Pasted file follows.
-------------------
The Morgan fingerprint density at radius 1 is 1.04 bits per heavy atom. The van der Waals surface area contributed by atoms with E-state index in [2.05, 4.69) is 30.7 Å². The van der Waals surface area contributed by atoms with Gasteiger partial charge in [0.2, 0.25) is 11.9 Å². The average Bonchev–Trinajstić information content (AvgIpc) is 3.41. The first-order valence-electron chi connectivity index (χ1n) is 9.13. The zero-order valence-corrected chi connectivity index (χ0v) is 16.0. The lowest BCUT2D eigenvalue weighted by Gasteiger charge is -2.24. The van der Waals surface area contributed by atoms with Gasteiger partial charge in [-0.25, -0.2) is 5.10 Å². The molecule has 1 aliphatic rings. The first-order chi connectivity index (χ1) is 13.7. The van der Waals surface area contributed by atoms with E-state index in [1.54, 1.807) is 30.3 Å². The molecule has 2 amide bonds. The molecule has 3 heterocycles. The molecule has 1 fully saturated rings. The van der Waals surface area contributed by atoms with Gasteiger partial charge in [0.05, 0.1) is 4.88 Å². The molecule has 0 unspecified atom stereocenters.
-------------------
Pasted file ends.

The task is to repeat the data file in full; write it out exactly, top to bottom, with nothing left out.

The Morgan fingerprint density at radius 1 is 1.04 bits per heavy atom. The van der Waals surface area contributed by atoms with E-state index in [2.05, 4.69) is 30.7 Å². The van der Waals surface area contributed by atoms with Gasteiger partial charge in [0.2, 0.25) is 11.9 Å². The average Bonchev–Trinajstić information content (AvgIpc) is 3.41. The first-order valence-electron chi connectivity index (χ1n) is 9.13. The zero-order valence-corrected chi connectivity index (χ0v) is 16.0. The lowest BCUT2D eigenvalue weighted by Gasteiger charge is -2.24. The van der Waals surface area contributed by atoms with Gasteiger partial charge in [-0.25, -0.2) is 5.10 Å². The molecule has 1 aliphatic rings. The first-order chi connectivity index (χ1) is 13.7. The van der Waals surface area contributed by atoms with E-state index in [1.54, 1.807) is 30.3 Å². The molecule has 2 amide bonds. The molecule has 3 heterocycles. The molecule has 1 fully saturated rings. The van der Waals surface area contributed by atoms with Gasteiger partial charge in [0.05, 0.1) is 4.88 Å². The molecule has 0 unspecified atom stereocenters.